In forceful comments Tuesday that repudiated calls to use the term "radical Islam" while underscoring his administration's efforts to defeat terrorism, President Barack Obama blasted such language as dangerous and reactionary and slammed Donald Trump's proposed ban on Muslims.
"There's no magic to the phrase radical Islam. It's a political talking point," Obama said. "The reason I am careful has nothing to do with political correctness and everything to do with defeating extremism."
The president also directly singled out Trump, who on Monday doubled down on his proposed ban of Muslim immigration and expanded his proposal to "suspend immigration from areas of the world where there is a proven history of terrorism against the United States, Europe or allies."
"Where does this stop?" Obama asked on Tuesday in an emotional appeal. "Are we going to start treating all Muslim Americans differently? Place them under special surveillance? Discriminate against them because of their faith? Do Republican officials actually agree with this? Because that's not the America we want. It doesn't reflect our ideals."
The president called this type of mindset "dangerous" and such "rhetoric, loose talk and sloppiness" careless comments that undermine greater goals and higher ideals of a democracy.
"If we fall into the trap of painting all Muslims with a broad brush we are doing the terrorists' work for them," Obama said adding " We don't have religious tests here. If we even abandon those values we will not only make it easier to radicalize people around the world we will betray… the very things that make us great. We can not let that happen. I will not let that happen."
The president's comments echoed those of Speaker of the House Paul Ryan, who rebuked Trump's proposed Muslim ban.
"I do not think a Muslim ban is in our country's interests. I do not think it is reflective of our principles, not just as our party but as our country. I think the smarter way to go in all respects is to have a security test not a religious test," Ryan said.
Ryan also reiterated that there was an important distinction for Americans to keep in mind.
"This is a war with radical Islam it's not a war with Islam. Muslims are our partners, the vast, vast majority of Muslims in this country and around the world are moderate, they're peaceful, they're tolerant.," he said. "And so they are among our best allies, among our best resources in this fight against radical Islamic terrorism."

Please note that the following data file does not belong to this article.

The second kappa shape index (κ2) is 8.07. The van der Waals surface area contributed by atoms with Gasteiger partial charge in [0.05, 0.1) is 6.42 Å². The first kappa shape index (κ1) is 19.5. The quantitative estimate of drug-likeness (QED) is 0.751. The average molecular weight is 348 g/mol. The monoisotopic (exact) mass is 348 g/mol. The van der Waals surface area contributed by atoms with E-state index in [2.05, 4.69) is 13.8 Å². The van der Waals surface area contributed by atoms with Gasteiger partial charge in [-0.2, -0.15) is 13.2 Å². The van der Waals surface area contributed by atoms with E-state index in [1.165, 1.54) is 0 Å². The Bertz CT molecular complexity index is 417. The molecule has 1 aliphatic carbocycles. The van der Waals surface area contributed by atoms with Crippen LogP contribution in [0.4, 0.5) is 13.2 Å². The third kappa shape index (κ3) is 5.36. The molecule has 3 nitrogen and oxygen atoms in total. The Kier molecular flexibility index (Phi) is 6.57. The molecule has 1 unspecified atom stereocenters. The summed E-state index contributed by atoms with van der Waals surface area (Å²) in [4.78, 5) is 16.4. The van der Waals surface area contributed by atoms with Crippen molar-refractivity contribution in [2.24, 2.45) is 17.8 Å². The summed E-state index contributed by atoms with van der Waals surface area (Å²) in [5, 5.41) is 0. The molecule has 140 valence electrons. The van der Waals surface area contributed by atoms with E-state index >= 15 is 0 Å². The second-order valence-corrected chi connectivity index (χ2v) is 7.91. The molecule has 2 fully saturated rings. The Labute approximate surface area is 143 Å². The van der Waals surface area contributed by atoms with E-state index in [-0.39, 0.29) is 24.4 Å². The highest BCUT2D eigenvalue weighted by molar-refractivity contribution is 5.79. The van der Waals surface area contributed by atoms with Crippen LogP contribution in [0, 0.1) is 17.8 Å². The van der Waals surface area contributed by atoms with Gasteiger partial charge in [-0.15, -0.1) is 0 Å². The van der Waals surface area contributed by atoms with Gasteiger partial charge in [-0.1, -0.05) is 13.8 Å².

However, later in the day, Ryan said he disagreed with the president on the use of the term "radical Islamic terrorism" and added that it is important to "call this threat for what it is if we are going to fully confront it".
Trump, in an emailed response to questions posed by the Associated Press on Tuesday said the president "claims to know our enemy, and yet he continues to prioritize our enemy over our allies, and for that matter, the American people."
Obama's remarks followed a previously scheduled meeting with his National Security Council to discuss the efforts to defeat ISIS. The briefing included an update on the deadly Orlando shooting at a gay nightclub over the weekend that left 49 dead and 53 injured.
The president will travel to Orlando on Thursday to pay respects to the victims of the rampage. The shooter swore allegiance to ISIS leader, Abu Bakr al-Baghdadi in a 911 call placed just before he opened fire in the nightclub.
Mateen also expressed admiration for the Boston Marathon bombers and the Palestinian-American who carried out a suicide attack in Syria on behalf of the Al-Nusra front. Al Nusra and ISIS are rivals, further complicating efforts to discern Mateen's motives, FBI Director James Comey said Monday.
However, the rise of lone gunmen who claim admiration for and allegiance to terrorist groups overseas and carry out mass attacks on American soil has added an additional level of complexity to the administration's fight against ISIS and other terrorist groups.
Such lone actors or small cells of terrorists are hard to detect, Obama acknowledged on Tuesday.
However, radicalization is further aided by incendiary language and actions against Muslims, Obama said.
"ISIS wants to claim they are the true leaders of over a billion Muslims across the world who reject their crazy notions… That's their propaganda, that's how they recruit," the president said. "If we fall into the trap of painting all Muslims with a broad brush we are doing the terrorists' work for them."
The Obama administration has reiterated that it has made progress in that fight and the nation, as a result, is safer. Indeed, according to the State Department's yearly report on global terrorism, there has been a decrease in deadly terror attacks.
The U.S. is sending 217 more troops, including additional special operations forces, to Iraq as part of a growing train-and-advise effort to help the struggling government fight ISIS. The U.S. is sending up to 250 additional special operations troops to train and assist local forces fighting ISIS in Syria.
Despite this trend, Obama and other officials also acknowledge that there are more terrorists globally and cite the growth of ISIS in Syria and Iraq and other nations as a troubling pattern.
The administration has also faced strident criticism on its strategy to defeat ISIS—an approach that is largely dependent on airstrikes and training of local fighters.
Such approaches are shortsighted, Sen. John McCain, R-Arizona, has said repeatedly.